Pittsburgh Public Schools to consider adding student representatives to school board
Pittsburgh Public Schools is considering adding students to its board of directors. The board is expected to vote next Wednesday on a resolution to add two high school representatives to the body.
The resolution, introduced by former board president Sala Udin, would establish board seats for two students — one 11th grader and one 12th grader — selected by a committee of high school principals.
The two would serve as a link between the board and PPS’s student body, though neither position would have any voting power. Nor would they be included in executive session meetings, where board members discuss school personnel and other confidential matters.
Board member Devon Taliaferro said Wednesday that she would like to see more student involvement in district matters, but questioned whether a board that often sees itself as ineffective is ready to support student voices.
WESA reported last month that board members gave themselves failing grades on a March 2023 self-evaluation survey.
“I think that there's some work that we have to do to be able to set ourselves up for success,” Taliaferro said. “To then also welcome in the voices of students, and for them to be able to be successful on this board.”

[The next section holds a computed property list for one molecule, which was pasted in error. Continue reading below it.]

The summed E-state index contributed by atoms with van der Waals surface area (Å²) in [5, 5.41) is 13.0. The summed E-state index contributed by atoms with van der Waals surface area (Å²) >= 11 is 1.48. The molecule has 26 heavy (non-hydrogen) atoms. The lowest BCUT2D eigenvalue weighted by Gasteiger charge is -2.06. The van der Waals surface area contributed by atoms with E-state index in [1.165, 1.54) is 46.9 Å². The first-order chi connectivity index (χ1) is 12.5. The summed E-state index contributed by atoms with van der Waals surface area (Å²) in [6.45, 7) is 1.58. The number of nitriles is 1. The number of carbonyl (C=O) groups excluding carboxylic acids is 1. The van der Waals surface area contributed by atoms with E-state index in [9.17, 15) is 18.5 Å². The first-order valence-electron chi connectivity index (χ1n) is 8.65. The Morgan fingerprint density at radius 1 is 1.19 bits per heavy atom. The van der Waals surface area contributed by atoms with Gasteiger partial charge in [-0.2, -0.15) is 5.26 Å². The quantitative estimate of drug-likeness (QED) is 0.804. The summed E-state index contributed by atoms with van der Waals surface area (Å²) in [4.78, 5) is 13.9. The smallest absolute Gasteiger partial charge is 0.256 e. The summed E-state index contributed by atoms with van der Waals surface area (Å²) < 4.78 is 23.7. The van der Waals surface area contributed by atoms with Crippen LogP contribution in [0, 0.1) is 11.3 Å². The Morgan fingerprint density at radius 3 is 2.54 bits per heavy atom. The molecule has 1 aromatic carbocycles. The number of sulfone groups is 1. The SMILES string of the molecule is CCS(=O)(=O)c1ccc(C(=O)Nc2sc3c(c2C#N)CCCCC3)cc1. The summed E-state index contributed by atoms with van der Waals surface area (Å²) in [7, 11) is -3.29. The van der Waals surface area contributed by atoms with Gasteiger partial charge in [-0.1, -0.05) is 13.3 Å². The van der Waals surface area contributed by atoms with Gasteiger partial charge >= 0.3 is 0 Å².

She also urged the board to look at other ways to incorporate student voices into its processes, potentially through a means similar to the Superintendent's Student Advisory Council.
The body is composed of students from each of the district’s 6-12 and 9-12 schools, and meets monthly with administrators to discuss issues under the board’s consideration and new initiatives.
Pavel Marin, a senior at Allderdice High School and a member of the council, said that while the committee made room for student input, more should be done to encourage student involvement.
“Lots of school districts across the country have already instituted [positions] like this,” Marin said. “This is kind of an old measure that the district is considering.”
He added that student seats on the board will be especially necessary as district leaders negotiate a new five-year strategic plan, potential school closures and ways to reduce its widening budget deficit.
“The times that are most difficult for schools are the times that that student voice really needs to be in place,” Marin said.
Board president Gene Walker commended the idea, yet was hesitant to sign on.
“I think it’s a fabulous idea, I’m just not quite sure we’re ready to bring on student leaders in that way,” Walker said. “But I’m looking forward to the discussion that we have going forward on that one.”
Walker said the board will continue to consider the idea even if it doesn’t get a majority vote at next week’s legislative session.